12. ^ Joshua Gowin. "A Recap of the Charlie Rose Brain Series: Episode 1". Psychology Today. Retrieved 2014-11-08.
  13. ^ "Charlie Rose: The Brain Series". Society for Neuroscience. Retrieved 2014-11-08.
  14. ^ "About", Charlie Rose.
  15. ^ Harris, Hunter. "Charlie Rose Is Taking a Break From CBS for Heart Surgery".
  16. ^ Vyse, Graham (July 2, 2013). "PBS expands NewsHour and Charlie Rose". Current. American University School of Communication. Retrieved July 19, 2013.

External links

Allan Nairn

Allan Nairn (born 1956) is an American investigative journalist. He was imprisoned by Indonesian military forces under United States-backed strongman Suharto while reporting in East Timor. His writings have focused on U.S. foreign policy in such countries as Haiti, Guatemala, Indonesia, and East Timor.

Charlie Rose

Charles Peete Rose Jr. (born January 5, 1942) is an American television journalist and former talk show host. From 1991 to 2017, he was the host and executive producer of the talk show Charlie Rose on PBS and Bloomberg LP.

Rose also co-anchored CBS This Morning from 2012 to 2017. Rose formerly substituted for the anchor of the CBS Evening News. Rose, along with Lara Logan, hosted the revived CBS classic Person to Person, a news program during which celebrities are interviewed in their homes, originally hosted from 1953 to 1961 by Edward R. Murrow.In November 2017, Rose's employment at CBS was terminated, and his eponymous show Charlie Rose on PBS was cancelled the day after The Washington Post published in-house allegations of sexual harassment.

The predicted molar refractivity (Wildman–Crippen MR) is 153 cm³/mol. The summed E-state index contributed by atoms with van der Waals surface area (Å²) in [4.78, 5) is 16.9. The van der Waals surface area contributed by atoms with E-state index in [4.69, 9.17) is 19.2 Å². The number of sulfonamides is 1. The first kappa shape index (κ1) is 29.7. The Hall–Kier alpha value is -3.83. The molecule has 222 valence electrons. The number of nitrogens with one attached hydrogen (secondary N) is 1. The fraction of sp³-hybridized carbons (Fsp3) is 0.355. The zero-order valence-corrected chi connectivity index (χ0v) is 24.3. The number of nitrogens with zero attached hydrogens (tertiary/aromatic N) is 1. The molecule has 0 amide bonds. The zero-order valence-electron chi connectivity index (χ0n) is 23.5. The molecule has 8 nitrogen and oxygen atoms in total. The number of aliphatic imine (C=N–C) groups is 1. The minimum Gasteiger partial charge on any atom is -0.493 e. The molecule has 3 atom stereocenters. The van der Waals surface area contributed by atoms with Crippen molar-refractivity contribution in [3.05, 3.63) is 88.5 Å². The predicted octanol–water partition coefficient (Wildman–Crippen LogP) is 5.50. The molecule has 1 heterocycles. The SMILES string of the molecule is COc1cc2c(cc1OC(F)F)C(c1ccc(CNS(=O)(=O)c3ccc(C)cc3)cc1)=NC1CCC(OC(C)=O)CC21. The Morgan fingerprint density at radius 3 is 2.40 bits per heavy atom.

Charlie Rose (disambiguation)

Charlie Rose (born 1942) is an American news personality.

Elyn Saks

Elyn R. Saks is Associate Dean and Orrin B. Evans Professor of Law, Psychology, and Psychiatry and the Behavioral Sciences at the University of Southern California Gould Law School, an expert in mental health law and a MacArthur Foundation Fellowship winner. Saks lives with schizophrenia and has written about her experience with the illness in her award-winning best-selling autobiography, The Center Cannot Hold, published by Hyperion Books in 2007. Saks is also a cancer survivor.

Grindhouse (film)

Grindhouse is a 2007 American horror film double feature co-written, produced, and directed by Robert Rodriguez and Quentin Tarantino. The double feature consists of two feature-length segments, Rodriguez's Planet Terror and Tarantino's Death Proof, and is bookended by fictional trailers for upcoming attractions (though three of the trailers, Machete, Machete Kills and Hobo with a Shotgun, have since been made into movies), advertisements, and in-theater announcements. The film's title derives from the U.S. film industry term "grindhouse", which refers to (now mostly defunct) movie theaters specializing in B movies, often exploitation films, shown in a multiple-feature format. The film stars Rose McGowan, Freddy Rodriguez, Marley Shelton, Michael Biehn, Jeff Fahey, Josh Brolin, Naveen Andrews, Fergie, Bruce Willis, Kurt Russell, Rosario Dawson, Tracie Thoms, Mary Elizabeth Winstead, and stuntwoman Zoë Bell, who plays herself.